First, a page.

“We have an opportunity to work with the county in an air park that’s tailor-made for us. All the utilities are right there. And then you had the utilities that stepped in and said we will make sure you have sufficient power in the timeframe that you need to have it.”

Snell specifically called out Tucson Electric Power for its efforts in going “above and beyond” to address ABF’s power needs.

Susan Gray, president and CEO of TEP, said the company was on board early with the project.

“Energy storage not only drives powerful environmental benefits for our region, but economic benefits as well,” Gray said in the announcement of ABF’s arrival. “TEP was a close partner on this project every step of the way, providing critical infrastructure and competitive pricing.”

By its unanimous vote, the supervisors were satisfied the transaction is meeting all legal requirements in the lease/purchase agreement.

“Today’s decision by the board is another significant return on investment made by the county and taxpayers 10 years ago when the board took positive steps to acquire the Aerospace Research Campus,” Board of Supervisors Chair Sharon Bronson said. “American Battery Factory is exactly the type of high-wage employer we hoped to attract.”

ABF’s plan to build a network of U.S. gigafactories is part of a strategy to help the country gain a foothold in a battery cell market dominated by Europe, Asia and specifically China even though lithium battery technology was actually invented in the U.S., Charles said.

“China has had 15, 20 years to learn how to take this wonderful U.S. technology, expand it and enhance it,” Charles said, estimating that China has about 80% of the battery cell production market. “They’re on track over the next few years to have 200 gigafactories.

“We’re truly in a third position but I believe that we’ll be able to leapfrog ahead and really regain our posture of being the global leader in technology, and also to manufacture in a safe, clean environment in volume.”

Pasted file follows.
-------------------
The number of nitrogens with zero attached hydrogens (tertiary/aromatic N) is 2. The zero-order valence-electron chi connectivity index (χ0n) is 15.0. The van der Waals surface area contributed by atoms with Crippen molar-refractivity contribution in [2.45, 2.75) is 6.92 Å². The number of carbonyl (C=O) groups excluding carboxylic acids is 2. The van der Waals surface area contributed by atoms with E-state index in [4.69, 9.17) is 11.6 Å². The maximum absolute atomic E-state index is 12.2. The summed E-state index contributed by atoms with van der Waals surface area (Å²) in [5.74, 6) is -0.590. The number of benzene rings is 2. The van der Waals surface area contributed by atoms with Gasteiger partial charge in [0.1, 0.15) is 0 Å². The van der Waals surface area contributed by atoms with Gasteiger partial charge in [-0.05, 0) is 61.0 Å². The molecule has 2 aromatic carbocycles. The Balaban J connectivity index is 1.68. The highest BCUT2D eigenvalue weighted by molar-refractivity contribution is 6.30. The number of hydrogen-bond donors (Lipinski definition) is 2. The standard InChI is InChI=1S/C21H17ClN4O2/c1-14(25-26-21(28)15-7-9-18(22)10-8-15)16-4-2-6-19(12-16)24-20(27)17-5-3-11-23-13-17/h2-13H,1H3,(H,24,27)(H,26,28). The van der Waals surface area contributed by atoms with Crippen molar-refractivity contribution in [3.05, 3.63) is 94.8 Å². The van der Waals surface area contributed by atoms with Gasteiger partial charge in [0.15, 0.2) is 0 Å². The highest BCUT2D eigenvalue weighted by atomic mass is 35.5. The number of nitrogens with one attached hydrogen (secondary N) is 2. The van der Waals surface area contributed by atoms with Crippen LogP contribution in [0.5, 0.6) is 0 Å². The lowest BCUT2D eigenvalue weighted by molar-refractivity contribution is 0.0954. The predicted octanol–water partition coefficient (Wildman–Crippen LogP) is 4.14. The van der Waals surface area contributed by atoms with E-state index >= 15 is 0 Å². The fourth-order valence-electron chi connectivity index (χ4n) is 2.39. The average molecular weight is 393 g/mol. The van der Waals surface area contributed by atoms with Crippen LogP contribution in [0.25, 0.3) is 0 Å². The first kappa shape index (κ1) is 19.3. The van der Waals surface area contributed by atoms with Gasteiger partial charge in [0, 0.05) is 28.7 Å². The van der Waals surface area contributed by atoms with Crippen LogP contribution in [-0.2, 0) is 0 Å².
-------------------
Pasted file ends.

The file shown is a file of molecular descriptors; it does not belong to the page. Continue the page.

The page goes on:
The modular approach to building the factory is one way the company plans to make its product cost-competitive, Charles said. The ABF factory modules use a “tension membrane structure technology” that has been around for many years but hasn’t been used for battery manufacturing. He said a 500,000-square-foot module can be manufactured in about 10 weeks and then shipped to Tucson and put into operation in another 10 weeks.

Another of the many criteria ABF had to consider in its site selection was ensuring there is an available workforce. Jobs at ABF will range from requiring a high school diploma to a Ph.D.

Charles said the Pima Community College Centers of Excellence were just what ABF was looking for to ensure it has an ample workforce available. Pima College is building its Advanced Manufacturing Center at the downtown campus from where ABF expects to draw some of its workforce. The University of Arizona is a resource for some of the higher-end degrees needed.

“Our approach is a decentralized, modularized, rapid-construction approach to these factories,” Charles said. “As we looked at these different areas throughout the U.S., we did not want to go in and create an environment in which we’re poaching people from the local businesses. We wanted to augment enhance and create new opportunities without hurting the local businesses.”

“We are strongly positioned to train the workforce ABF needs and partner with this new facility to fast-track next-generation battery innovations to full production capacity,” said PCC Chancellor Lee Lambert. “We’re looking forward to partnering with ABF on apprenticeship and internship programs for our students.”

Now that its location is selected, the company is eager to get started in what it calls a partnership with the region, Charles said.

“They had anticipated a company like ours coming here,” Charles said of the state and regional representatives he dealt with during the site selection. “That is one of the key differences between so many areas that we saw and what Tucson has really done. They’ve been preparing for this and apparently waiting for the right partner, so it’s really an ideal match that we’re very thankful and very appreciative for. We truly feel humbled by the outreach and love that we felt here.”